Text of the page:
“His admission that by mid-2022 the actual budget deficit of N4.63 trillion was financed mainly by N4.12 trillion domestic borrowing, which raised total government borrowing from N39.6 trillion by December 2021, to N42.8 trillion by June 30th, 2022, is a sad pointer to the hardship that Nigerians should expect in the coming year”
President Buhari’s 2023 Budget speech scared concerned observers when it projected that the N6.31 trillion that the government will be spending on debt servicing will be coming from new debts to be raised in the new budget year.
The President had even admitted: “Over time, we have resorted to borrowing to finance our (self-inflicted) fiscal gaps.” That’s obvious enough, though he attempts to cushion it by pointing out that the loans were used to finance infrastructure and social services.
He added that the government will borrow N8.80 trillion, raise N206.18 billion from proceeds of privatisation activities and N1.77 trillion from drawdowns from bilateral/multilateral loans, which is another word for loans from the Paris Club, World Bank, International Monetary Fund and such others.
His admission that by mid-2022 the actual budget deficit of N4.63 trillion was financed mainly by N4.12 trillion domestic borrowing, which raised total government borrowing from N39.6 trillion by December 2021, to N42.8 trillion by June 30th, 2022, is a sad pointer to the hardship that Nigerians should expect in the coming year.
As at Friday, October 14, 2022, black market exchange rate of the Naira to the American dollar was N725 to sell and N728 to buy. It may even be worse today, considering the poor showing of the Minister of Finance, Budget and National Planning during her exchange with Mr. Quest.
That is an indirect alert to Nigerians, who live on imported consumer goods, that imported inflation and the pressure on the weaker Naira that will be exchanged for an even lower volume of American dollars, will hit their pockets harder in the future. Brace up, folks.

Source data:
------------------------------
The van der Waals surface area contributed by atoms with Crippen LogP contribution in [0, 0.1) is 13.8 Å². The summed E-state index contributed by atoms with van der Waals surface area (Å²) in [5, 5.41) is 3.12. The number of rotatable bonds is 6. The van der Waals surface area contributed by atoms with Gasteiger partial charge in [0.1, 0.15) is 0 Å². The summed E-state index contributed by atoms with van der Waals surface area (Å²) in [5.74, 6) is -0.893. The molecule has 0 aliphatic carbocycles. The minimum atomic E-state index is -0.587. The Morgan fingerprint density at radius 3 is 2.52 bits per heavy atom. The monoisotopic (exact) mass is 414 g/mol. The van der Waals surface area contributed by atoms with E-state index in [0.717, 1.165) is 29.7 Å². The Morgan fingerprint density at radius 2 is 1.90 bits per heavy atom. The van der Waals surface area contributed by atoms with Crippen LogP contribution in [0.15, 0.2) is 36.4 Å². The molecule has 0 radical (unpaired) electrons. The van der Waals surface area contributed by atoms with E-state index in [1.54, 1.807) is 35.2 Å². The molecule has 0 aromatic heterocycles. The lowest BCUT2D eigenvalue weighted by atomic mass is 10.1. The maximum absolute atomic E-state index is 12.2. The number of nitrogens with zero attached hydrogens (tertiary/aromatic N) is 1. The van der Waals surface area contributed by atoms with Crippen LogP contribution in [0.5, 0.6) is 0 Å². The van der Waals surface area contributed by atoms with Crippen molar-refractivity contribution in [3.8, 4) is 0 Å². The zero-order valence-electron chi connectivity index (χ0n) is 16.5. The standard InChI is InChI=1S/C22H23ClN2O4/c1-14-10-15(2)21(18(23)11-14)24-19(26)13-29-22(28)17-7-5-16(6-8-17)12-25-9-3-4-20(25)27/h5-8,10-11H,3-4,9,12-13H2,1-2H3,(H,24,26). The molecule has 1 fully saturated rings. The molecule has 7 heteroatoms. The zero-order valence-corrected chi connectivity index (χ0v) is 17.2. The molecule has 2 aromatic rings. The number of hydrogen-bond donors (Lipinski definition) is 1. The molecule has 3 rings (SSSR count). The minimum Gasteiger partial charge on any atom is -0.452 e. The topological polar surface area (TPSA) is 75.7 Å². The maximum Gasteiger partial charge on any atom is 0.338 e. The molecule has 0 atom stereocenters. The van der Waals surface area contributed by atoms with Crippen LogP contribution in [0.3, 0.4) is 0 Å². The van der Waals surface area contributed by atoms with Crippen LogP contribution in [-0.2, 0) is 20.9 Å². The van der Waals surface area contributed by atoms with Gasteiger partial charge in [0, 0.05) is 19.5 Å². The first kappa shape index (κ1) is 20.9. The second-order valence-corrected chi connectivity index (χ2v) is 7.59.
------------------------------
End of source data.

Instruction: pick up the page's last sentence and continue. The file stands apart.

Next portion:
Nigeria’s policymakers should have been listening to those experts who argue that without appropriate macroeconomic policies that will engender a productive economy, whatever monetarist policies introduced by CBN won’t amount to anything.
Instead of achieving the low hanging fruit of stemming the theft of more than 500,000 barrels of Nigeria’s crude oil per day, and making the four Nigerian refineries refine (what else?) petroleum products needs of Nigeria, the President pikes up loans.
Proof that this government has no clue about how to run an economy includes the President going to ask for debt forgiveness at the United Nations General Assembly, only to return to Nigeria to present a deficit 2023 budget to the National Assembly!
Another proof of incompetence is government’s planning the 2023 Budget with petroleum production of 1.6 million barrels per day, instead of the 1.83 million quota approved by Organisation of Petroleum Exporting Countries for Nigeria.
Also, whereas records indicate that the government spent N1.59 trillion on subsidies between January and June 2022, the government is projecting an irresponsibly higher figure of N3.46 trillion for the first half of 2023.
Why the President, who is Minister of Petroleum Resources, has not compelled himself to come up with a plan to run the four refineries in Nigeria profitably, and stop subsidising those lazy bones working in the refineries is beyond comprehension.
It’s strange that his so-called body language has not been able to “scare,” or, at least, motivate those working in the refineries to get their acts done today. He doesn’t seem to be aware that his indulgent behaviour is causing Nigeria and its people so much hardship.
Nigeria should be aware that their President is planning a hard time for them in 2023.